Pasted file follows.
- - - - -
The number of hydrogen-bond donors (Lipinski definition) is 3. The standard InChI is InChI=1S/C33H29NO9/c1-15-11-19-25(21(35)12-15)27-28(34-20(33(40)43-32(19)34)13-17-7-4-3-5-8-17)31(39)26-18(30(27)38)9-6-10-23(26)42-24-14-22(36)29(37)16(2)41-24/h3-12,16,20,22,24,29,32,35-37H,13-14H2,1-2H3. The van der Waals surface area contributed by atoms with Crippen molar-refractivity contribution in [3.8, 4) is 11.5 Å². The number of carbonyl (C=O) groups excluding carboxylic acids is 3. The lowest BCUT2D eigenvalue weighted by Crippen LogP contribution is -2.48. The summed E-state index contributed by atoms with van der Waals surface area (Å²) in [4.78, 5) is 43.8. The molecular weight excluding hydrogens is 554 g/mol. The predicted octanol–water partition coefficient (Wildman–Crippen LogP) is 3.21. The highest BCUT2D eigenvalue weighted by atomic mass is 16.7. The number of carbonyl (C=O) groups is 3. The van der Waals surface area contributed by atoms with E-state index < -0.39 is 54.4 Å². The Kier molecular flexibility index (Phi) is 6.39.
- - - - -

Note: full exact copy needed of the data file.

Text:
The number of hydrogen-bond donors (Lipinski definition) is 3. The standard InChI is InChI=1S/C33H29NO9/c1-15-11-19-25(21(35)12-15)27-28(34-20(33(40)43-32(19)34)13-17-7-4-3-5-8-17)31(39)26-18(30(27)38)9-6-10-23(26)42-24-14-22(36)29(37)16(2)41-24/h3-12,16,20,22,24,29,32,35-37H,13-14H2,1-2H3. The van der Waals surface area contributed by atoms with Crippen molar-refractivity contribution in [3.8, 4) is 11.5 Å². The number of carbonyl (C=O) groups excluding carboxylic acids is 3. The lowest BCUT2D eigenvalue weighted by Crippen LogP contribution is -2.48. The summed E-state index contributed by atoms with van der Waals surface area (Å²) in [4.78, 5) is 43.8. The molecular weight excluding hydrogens is 554 g/mol. The predicted octanol–water partition coefficient (Wildman–Crippen LogP) is 3.21. The highest BCUT2D eigenvalue weighted by atomic mass is 16.7. The number of carbonyl (C=O) groups is 3. The van der Waals surface area contributed by atoms with E-state index < -0.39 is 54.4 Å². The Kier molecular flexibility index (Phi) is 6.39.